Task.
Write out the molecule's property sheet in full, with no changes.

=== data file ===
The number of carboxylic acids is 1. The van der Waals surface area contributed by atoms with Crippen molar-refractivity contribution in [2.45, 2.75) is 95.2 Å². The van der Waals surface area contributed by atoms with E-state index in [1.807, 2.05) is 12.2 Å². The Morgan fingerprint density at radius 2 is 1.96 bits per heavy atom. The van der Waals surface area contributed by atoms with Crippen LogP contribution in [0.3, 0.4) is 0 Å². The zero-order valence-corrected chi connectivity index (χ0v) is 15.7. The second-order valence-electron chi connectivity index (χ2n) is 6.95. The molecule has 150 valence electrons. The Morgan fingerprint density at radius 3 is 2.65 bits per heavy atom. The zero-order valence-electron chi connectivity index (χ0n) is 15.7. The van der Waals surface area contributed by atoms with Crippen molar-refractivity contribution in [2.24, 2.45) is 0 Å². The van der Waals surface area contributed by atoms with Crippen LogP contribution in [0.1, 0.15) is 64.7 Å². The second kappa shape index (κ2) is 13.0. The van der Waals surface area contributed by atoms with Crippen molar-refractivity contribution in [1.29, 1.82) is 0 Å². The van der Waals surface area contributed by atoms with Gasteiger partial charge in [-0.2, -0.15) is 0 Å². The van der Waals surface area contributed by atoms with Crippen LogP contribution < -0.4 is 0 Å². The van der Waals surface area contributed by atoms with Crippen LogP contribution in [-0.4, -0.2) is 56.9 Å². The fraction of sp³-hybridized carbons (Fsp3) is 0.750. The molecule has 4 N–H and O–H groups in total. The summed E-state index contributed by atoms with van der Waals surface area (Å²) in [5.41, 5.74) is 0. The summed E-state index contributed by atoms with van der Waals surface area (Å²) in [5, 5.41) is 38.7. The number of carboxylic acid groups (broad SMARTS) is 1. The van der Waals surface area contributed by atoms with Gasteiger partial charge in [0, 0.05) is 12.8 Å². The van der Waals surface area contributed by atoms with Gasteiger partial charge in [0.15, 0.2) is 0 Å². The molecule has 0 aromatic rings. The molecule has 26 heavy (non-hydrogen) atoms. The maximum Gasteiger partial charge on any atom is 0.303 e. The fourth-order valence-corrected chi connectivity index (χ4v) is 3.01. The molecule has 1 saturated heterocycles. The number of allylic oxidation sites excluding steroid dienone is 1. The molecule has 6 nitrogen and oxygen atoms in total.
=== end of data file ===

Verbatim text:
The number of carboxylic acids is 1. The van der Waals surface area contributed by atoms with Crippen molar-refractivity contribution in [2.45, 2.75) is 95.2 Å². The van der Waals surface area contributed by atoms with E-state index in [1.807, 2.05) is 12.2 Å². The Morgan fingerprint density at radius 2 is 1.96 bits per heavy atom. The van der Waals surface area contributed by atoms with Crippen LogP contribution in [0.3, 0.4) is 0 Å². The zero-order valence-corrected chi connectivity index (χ0v) is 15.7. The second-order valence-electron chi connectivity index (χ2n) is 6.95. The molecule has 150 valence electrons. The Morgan fingerprint density at radius 3 is 2.65 bits per heavy atom. The zero-order valence-electron chi connectivity index (χ0n) is 15.7. The van der Waals surface area contributed by atoms with Crippen molar-refractivity contribution in [2.24, 2.45) is 0 Å². The van der Waals surface area contributed by atoms with Crippen LogP contribution in [0.1, 0.15) is 64.7 Å². The second kappa shape index (κ2) is 13.0. The van der Waals surface area contributed by atoms with Crippen molar-refractivity contribution in [1.29, 1.82) is 0 Å². The van der Waals surface area contributed by atoms with Gasteiger partial charge in [-0.2, -0.15) is 0 Å². The van der Waals surface area contributed by atoms with Crippen LogP contribution < -0.4 is 0 Å². The van der Waals surface area contributed by atoms with Crippen LogP contribution in [-0.4, -0.2) is 56.9 Å². The fraction of sp³-hybridized carbons (Fsp3) is 0.750. The molecule has 4 N–H and O–H groups in total. The summed E-state index contributed by atoms with van der Waals surface area (Å²) in [5.41, 5.74) is 0. The summed E-state index contributed by atoms with van der Waals surface area (Å²) in [5, 5.41) is 38.7. The number of carboxylic acid groups (broad SMARTS) is 1. The van der Waals surface area contributed by atoms with Gasteiger partial charge in [0, 0.05) is 12.8 Å². The van der Waals surface area contributed by atoms with Gasteiger partial charge in [0.15, 0.2) is 0 Å². The molecule has 0 aromatic rings. The molecule has 26 heavy (non-hydrogen) atoms. The maximum Gasteiger partial charge on any atom is 0.303 e. The fourth-order valence-corrected chi connectivity index (χ4v) is 3.01. The molecule has 1 saturated heterocycles. The number of allylic oxidation sites excluding steroid dienone is 1. The molecule has 6 nitrogen and oxygen atoms in total.